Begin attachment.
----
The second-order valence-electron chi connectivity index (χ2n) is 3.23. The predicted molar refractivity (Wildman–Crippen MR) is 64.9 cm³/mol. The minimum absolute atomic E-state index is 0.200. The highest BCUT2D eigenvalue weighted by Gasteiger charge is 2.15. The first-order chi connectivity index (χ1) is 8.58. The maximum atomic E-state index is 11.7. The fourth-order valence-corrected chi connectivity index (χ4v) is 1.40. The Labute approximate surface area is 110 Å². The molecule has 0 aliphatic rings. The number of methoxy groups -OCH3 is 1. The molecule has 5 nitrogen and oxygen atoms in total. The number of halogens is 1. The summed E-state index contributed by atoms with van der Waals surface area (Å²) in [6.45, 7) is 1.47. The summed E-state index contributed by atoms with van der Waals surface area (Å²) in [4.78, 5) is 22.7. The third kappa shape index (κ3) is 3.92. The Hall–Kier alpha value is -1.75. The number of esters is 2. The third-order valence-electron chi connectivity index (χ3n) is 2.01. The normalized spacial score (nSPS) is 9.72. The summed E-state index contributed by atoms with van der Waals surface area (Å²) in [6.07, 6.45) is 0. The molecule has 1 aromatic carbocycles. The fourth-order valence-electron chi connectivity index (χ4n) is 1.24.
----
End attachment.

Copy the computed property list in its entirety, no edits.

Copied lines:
The second-order valence-electron chi connectivity index (χ2n) is 3.23. The predicted molar refractivity (Wildman–Crippen MR) is 64.9 cm³/mol. The minimum absolute atomic E-state index is 0.200. The highest BCUT2D eigenvalue weighted by Gasteiger charge is 2.15. The first-order chi connectivity index (χ1) is 8.58. The maximum atomic E-state index is 11.7. The fourth-order valence-corrected chi connectivity index (χ4v) is 1.40. The Labute approximate surface area is 110 Å². The molecule has 0 aliphatic rings. The number of methoxy groups -OCH3 is 1. The molecule has 5 nitrogen and oxygen atoms in total. The number of halogens is 1. The summed E-state index contributed by atoms with van der Waals surface area (Å²) in [6.45, 7) is 1.47. The summed E-state index contributed by atoms with van der Waals surface area (Å²) in [4.78, 5) is 22.7. The third kappa shape index (κ3) is 3.92. The Hall–Kier alpha value is -1.75. The number of esters is 2. The third-order valence-electron chi connectivity index (χ3n) is 2.01. The normalized spacial score (nSPS) is 9.72. The summed E-state index contributed by atoms with van der Waals surface area (Å²) in [6.07, 6.45) is 0. The molecule has 1 aromatic carbocycles. The fourth-order valence-electron chi connectivity index (χ4n) is 1.24.